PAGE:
Military Coup Shakes Gabon: President Under House Arrest Amidst Democratic Setbacks

Military Coup Shakes Gabon: President Under House Arrest Amidst Democratic Setbacks
Military Coup Shakes Gabon: President Under House Arrest Amidst Democratic Setbacks

In a significant development, Gabon, a Central African nation known for its oil production, has been thrust into turmoil as military officers orchestrated a coup. President Ali Bongo, declared the winner of a disputed election, found himself placed under house arrest as part of the military’s actions. This occurrence is the latest in a troubling trend of eight coups witnessed in West and Central Africa since 2020, casting doubts on the region’s democratic stability and posing concerns for foreign stakeholders.

The military officers took decisive steps to assert their control, including the annulment of election results and the dissolution of state institutions. President Bongo’s victory was swiftly invalidated, leading to his house arrest. General Brice Oligui Nguema emerged as the new leader following a unanimous vote by fellow generals.

From his detention, President Bongo reached out to foreign allies, expressing uncertainty about the unfolding situation. Interestingly, the military intervention garnered public support, with hundreds celebrating in the capital city, Libreville.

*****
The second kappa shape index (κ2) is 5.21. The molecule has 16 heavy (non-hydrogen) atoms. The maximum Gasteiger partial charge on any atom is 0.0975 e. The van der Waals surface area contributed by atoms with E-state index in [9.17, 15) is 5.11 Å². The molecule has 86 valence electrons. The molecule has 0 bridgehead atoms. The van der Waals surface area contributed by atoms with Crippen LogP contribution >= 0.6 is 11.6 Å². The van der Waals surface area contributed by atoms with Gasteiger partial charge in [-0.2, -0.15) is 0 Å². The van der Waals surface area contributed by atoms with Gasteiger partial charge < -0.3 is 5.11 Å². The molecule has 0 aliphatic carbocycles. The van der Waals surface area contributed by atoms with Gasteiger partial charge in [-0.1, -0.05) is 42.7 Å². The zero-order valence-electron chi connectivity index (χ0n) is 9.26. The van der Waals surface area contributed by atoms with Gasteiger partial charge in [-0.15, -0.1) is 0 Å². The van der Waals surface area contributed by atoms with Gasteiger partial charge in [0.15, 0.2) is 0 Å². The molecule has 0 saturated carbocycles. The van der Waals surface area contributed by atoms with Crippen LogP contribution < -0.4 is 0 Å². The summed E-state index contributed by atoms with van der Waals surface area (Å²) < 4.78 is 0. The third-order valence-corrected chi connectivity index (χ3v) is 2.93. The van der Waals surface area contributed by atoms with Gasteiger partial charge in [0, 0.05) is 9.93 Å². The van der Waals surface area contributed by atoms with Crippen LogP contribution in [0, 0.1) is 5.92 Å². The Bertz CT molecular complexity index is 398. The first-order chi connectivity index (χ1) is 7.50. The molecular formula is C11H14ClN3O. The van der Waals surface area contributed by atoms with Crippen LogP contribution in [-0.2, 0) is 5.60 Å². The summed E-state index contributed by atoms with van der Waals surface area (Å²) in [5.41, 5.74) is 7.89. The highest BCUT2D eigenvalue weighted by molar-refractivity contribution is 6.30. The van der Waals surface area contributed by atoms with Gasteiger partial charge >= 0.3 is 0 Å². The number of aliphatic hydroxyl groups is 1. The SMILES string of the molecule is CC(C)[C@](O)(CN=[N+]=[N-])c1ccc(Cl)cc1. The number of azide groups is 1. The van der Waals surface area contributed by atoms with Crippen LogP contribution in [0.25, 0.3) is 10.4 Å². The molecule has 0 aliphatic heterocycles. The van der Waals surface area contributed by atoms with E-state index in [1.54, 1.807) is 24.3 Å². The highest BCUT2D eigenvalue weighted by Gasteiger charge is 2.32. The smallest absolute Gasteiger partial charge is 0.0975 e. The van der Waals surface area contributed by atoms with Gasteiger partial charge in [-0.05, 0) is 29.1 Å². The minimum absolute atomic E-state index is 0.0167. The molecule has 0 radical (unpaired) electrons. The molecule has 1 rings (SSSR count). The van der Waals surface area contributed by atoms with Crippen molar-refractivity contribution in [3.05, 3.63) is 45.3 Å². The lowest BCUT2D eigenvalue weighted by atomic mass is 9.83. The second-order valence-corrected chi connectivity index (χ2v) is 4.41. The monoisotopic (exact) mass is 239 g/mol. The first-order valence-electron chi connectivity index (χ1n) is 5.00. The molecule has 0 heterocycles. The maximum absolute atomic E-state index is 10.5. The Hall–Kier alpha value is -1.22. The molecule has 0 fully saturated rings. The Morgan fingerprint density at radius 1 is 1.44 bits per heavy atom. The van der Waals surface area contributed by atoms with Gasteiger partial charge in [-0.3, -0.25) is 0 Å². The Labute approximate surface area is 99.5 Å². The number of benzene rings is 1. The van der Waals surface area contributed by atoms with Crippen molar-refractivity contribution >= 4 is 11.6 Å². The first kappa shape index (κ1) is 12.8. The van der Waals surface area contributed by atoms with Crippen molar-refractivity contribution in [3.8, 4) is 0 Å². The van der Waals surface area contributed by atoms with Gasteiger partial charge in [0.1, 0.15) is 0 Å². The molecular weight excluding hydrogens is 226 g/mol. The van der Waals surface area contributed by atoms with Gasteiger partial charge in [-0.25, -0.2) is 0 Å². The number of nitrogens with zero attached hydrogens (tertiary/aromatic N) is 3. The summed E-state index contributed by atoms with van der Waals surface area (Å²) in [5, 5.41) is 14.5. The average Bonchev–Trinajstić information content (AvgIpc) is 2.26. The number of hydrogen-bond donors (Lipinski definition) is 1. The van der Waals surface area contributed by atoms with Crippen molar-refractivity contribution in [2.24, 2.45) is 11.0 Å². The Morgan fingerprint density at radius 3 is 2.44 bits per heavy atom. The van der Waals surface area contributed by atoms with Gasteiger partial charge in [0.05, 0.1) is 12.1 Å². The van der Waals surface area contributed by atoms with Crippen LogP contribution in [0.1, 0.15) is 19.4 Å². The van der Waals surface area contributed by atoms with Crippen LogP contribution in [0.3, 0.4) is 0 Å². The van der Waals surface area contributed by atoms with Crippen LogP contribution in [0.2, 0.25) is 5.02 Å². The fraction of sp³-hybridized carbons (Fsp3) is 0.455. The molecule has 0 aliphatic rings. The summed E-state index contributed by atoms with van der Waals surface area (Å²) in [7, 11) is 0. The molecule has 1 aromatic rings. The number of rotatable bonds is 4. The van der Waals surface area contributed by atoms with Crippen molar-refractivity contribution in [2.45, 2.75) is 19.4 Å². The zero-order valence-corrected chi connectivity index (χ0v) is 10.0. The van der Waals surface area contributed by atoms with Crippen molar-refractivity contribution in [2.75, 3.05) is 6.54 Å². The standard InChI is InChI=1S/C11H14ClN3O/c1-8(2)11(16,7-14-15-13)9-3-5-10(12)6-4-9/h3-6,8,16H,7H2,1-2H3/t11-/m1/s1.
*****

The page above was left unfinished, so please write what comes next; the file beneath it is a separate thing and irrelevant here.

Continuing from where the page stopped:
The international community, including entities such as the United Nations, African Union, and France (Gabon’s former colonial ruler), swiftly condemned the coup.

Gabon’s coup represents the latest in a series of military takeovers across the region since 2020, eroding the democratic progress achieved since the 1990s and raising concerns among foreign powers with strategic interests in the area. Notable previous instances include coup attempts in Niger, Mali, Guinea, Burkina Faso, and Chad.

President Ali Bongo, who succeeded his father Omar in 2009, continued a family legacy dating back to 1967. Critics argue that the Bongo family has not equitably distributed the country’s oil and mining wealth among its 2.3 million citizens.

Tensions in Gabon were evident after President Bongo’s contested election victory in 2016, which led to violent unrest, and a foiled coup attempt in 2019. The recent election on August 26 raised transparency concerns due to the absence of international observers, suspension of foreign broadcasts, and internet restrictions.

Gabon’s status as an oil-producing nation, with a daily output of around 200,000 barrels, involves international companies such as TotalEnergies and Perenco. The coup introduces uncertainty regarding France’s regional presence, prompting concerns about the stability of foreign investments and military deployments.